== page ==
Since the discovery of microRNAs, these small ribonucleotides have been implicated in a broad range of cellular processes(1). MicroRNAs typically work as inhibitory gate-keepers to keep the expression of numerous genes in check(1). They do so by binding to the 3’ untranslated region of target messenger RNAs (mRNAs) that encode specific genes, and consequently preventing the translation of these mRNAs into their corresponding protein products.
Interestingly enough, it turns out that microRNAs may not necessarily work by suppressing gene expression. For example, unlike the previous concept suggesting that microRNAs control pain perception by turning off genes (such as ion channels) that influence the excitability of pain-sensing neurons(2), a recent study suggests that microRNAs may actually work as pain neurotransmitters. The study is published in the April 2014 issue of Neuron(3).
In this study, Dr. Ru-Rong Ji and his team at the Duke Medical Research Centre at Durham, NC discovered a microRNA, let7b, that is actively released by nociceptive (pain sensing) neurons in response to pain stimuli such as formalin. Further investigating the effects of secreted let7b on a series of nociceptive neuronal cultures, Ji demonstrates that let7b can trigger the transmission of pain signals (in the form of electrical currents referred to as action potentials) in nociceptive neurons.
Ji further shows that let7b does not affect the expression of genes involved in pain neurotransmission, including pain receptors such as TLR7, TRPA1 and TRPV1- receptors that trigger pain signals in response to pain stimuli. Rather, he demonstrates that let7b works like a pain neurotransmitter that can physically bind to these pain receptors, and that the binding triggers the downstream transmission of pain signals in nociceptive neurons. Indeed, the injection of let7b into the mouse paw can elicit a pain response in normal mice, and that this effect was not seen in transgenic mice that lack the expression of TLR7 and TRPA1 pain receptors.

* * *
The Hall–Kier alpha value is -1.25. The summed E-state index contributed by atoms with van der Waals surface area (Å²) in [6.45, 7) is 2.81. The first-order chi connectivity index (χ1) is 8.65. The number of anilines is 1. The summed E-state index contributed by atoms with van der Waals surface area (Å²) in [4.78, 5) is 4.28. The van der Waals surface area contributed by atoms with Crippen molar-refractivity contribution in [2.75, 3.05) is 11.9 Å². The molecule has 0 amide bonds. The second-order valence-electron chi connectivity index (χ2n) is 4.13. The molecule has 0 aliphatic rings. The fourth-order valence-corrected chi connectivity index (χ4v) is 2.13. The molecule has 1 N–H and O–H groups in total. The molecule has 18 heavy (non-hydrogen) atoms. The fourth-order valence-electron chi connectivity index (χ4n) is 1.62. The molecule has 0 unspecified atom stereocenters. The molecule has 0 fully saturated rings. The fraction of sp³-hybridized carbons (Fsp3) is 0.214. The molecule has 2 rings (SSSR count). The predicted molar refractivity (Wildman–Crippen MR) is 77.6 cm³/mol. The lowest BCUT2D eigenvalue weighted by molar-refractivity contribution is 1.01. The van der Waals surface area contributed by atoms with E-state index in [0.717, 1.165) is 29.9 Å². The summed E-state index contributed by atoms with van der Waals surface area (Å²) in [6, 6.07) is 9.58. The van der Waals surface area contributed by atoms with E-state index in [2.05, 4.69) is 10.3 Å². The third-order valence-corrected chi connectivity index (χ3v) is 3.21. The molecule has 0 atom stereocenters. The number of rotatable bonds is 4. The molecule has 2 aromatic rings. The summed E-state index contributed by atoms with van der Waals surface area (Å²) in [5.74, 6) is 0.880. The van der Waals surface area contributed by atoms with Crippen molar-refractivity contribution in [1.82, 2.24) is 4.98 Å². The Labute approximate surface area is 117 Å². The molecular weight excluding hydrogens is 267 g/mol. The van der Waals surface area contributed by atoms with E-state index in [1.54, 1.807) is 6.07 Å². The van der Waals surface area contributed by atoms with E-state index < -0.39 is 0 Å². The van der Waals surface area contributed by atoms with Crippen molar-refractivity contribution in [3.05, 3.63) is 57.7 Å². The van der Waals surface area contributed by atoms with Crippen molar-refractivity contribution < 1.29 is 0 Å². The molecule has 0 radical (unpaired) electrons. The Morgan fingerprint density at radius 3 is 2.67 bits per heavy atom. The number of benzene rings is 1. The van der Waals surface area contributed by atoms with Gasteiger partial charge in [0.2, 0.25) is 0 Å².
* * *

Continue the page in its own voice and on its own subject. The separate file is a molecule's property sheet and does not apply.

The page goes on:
As an extension of this study, Ji also shows that let7b contains a unique sequence motif (the GUUGUGU motif) that is recognized by the TLR7 pain receptors. This unique sequence is shared by other microRNAs such as miRNA-599, which is shown in this study to stimulate pain signals in nociceptive neurons through TLR7 activation. Importantly, microRNAs that lack the GUUGUGU motif failed to activate the TLR7 pain receptors, and had no effect on pain neurotransmission.
By demonstrating the unexpected role of microRNAs as a pain neurotransmitter, and by identifying the specific sequence motif required for microRNAs to function as pain neurotransmitters, Ji has inadvertently discovered a new class of pain neurotransmitters. The discovery of microRNAs as a new molecular player in nociception can provide an additional dimension in our understanding of pain perception. Because microRNAs are short sequences that can be easily manipulated or inhibited, the study also points to an exciting new chapter in the development of pain killers.
1. Bartel, D. P. Cell. 136, 215–233 (2009)
2. Zhao J. et al. J. Neurosci. 30, 10860–10871 (2010)
3. Park C.-K. et al. Neuron 82, 47–54 (2014).